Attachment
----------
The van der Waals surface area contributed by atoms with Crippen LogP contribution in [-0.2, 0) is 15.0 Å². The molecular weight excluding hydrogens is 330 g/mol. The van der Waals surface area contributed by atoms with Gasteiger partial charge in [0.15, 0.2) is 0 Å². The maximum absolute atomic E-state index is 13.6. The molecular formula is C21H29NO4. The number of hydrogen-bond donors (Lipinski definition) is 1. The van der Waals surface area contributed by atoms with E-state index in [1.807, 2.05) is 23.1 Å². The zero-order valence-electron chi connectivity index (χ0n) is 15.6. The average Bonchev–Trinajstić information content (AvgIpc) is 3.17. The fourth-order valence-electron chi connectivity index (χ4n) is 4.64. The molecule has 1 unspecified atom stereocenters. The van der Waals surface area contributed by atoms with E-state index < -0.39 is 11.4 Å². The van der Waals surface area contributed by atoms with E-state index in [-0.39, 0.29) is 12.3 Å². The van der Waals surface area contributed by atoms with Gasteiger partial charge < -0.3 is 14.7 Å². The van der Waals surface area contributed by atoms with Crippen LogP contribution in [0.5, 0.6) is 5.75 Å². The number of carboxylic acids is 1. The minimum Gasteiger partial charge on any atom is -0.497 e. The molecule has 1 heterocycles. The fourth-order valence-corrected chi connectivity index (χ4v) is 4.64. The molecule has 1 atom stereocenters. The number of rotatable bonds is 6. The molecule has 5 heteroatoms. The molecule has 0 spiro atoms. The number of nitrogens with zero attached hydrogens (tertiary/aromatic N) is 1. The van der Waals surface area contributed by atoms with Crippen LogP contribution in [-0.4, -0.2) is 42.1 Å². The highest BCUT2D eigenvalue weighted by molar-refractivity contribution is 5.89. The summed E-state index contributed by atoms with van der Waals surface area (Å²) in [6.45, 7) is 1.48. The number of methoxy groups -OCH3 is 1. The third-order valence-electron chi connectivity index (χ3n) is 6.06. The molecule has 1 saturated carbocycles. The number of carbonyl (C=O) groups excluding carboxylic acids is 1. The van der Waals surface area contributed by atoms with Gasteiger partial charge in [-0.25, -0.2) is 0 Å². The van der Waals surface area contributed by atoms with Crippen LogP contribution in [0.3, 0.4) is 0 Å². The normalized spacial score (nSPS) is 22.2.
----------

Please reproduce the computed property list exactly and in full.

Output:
The van der Waals surface area contributed by atoms with Crippen LogP contribution in [-0.2, 0) is 15.0 Å². The molecular weight excluding hydrogens is 330 g/mol. The van der Waals surface area contributed by atoms with Gasteiger partial charge in [0.15, 0.2) is 0 Å². The maximum absolute atomic E-state index is 13.6. The molecular formula is C21H29NO4. The number of hydrogen-bond donors (Lipinski definition) is 1. The van der Waals surface area contributed by atoms with E-state index in [1.807, 2.05) is 23.1 Å². The zero-order valence-electron chi connectivity index (χ0n) is 15.6. The average Bonchev–Trinajstić information content (AvgIpc) is 3.17. The fourth-order valence-electron chi connectivity index (χ4n) is 4.64. The molecule has 1 unspecified atom stereocenters. The van der Waals surface area contributed by atoms with E-state index < -0.39 is 11.4 Å². The van der Waals surface area contributed by atoms with E-state index in [-0.39, 0.29) is 12.3 Å². The van der Waals surface area contributed by atoms with Gasteiger partial charge < -0.3 is 14.7 Å². The van der Waals surface area contributed by atoms with Crippen LogP contribution in [0.5, 0.6) is 5.75 Å². The number of carboxylic acids is 1. The minimum Gasteiger partial charge on any atom is -0.497 e. The molecule has 1 heterocycles. The fourth-order valence-corrected chi connectivity index (χ4v) is 4.64. The molecule has 1 atom stereocenters. The number of rotatable bonds is 6. The molecule has 5 heteroatoms. The molecule has 0 spiro atoms. The number of nitrogens with zero attached hydrogens (tertiary/aromatic N) is 1. The van der Waals surface area contributed by atoms with Crippen LogP contribution in [-0.4, -0.2) is 42.1 Å². The highest BCUT2D eigenvalue weighted by molar-refractivity contribution is 5.89. The summed E-state index contributed by atoms with van der Waals surface area (Å²) in [6.45, 7) is 1.48. The number of methoxy groups -OCH3 is 1. The third-order valence-electron chi connectivity index (χ3n) is 6.06. The molecule has 1 saturated carbocycles. The number of carbonyl (C=O) groups excluding carboxylic acids is 1. The van der Waals surface area contributed by atoms with Gasteiger partial charge in [-0.25, -0.2) is 0 Å². The van der Waals surface area contributed by atoms with Crippen LogP contribution in [0.3, 0.4) is 0 Å². The normalized spacial score (nSPS) is 22.2.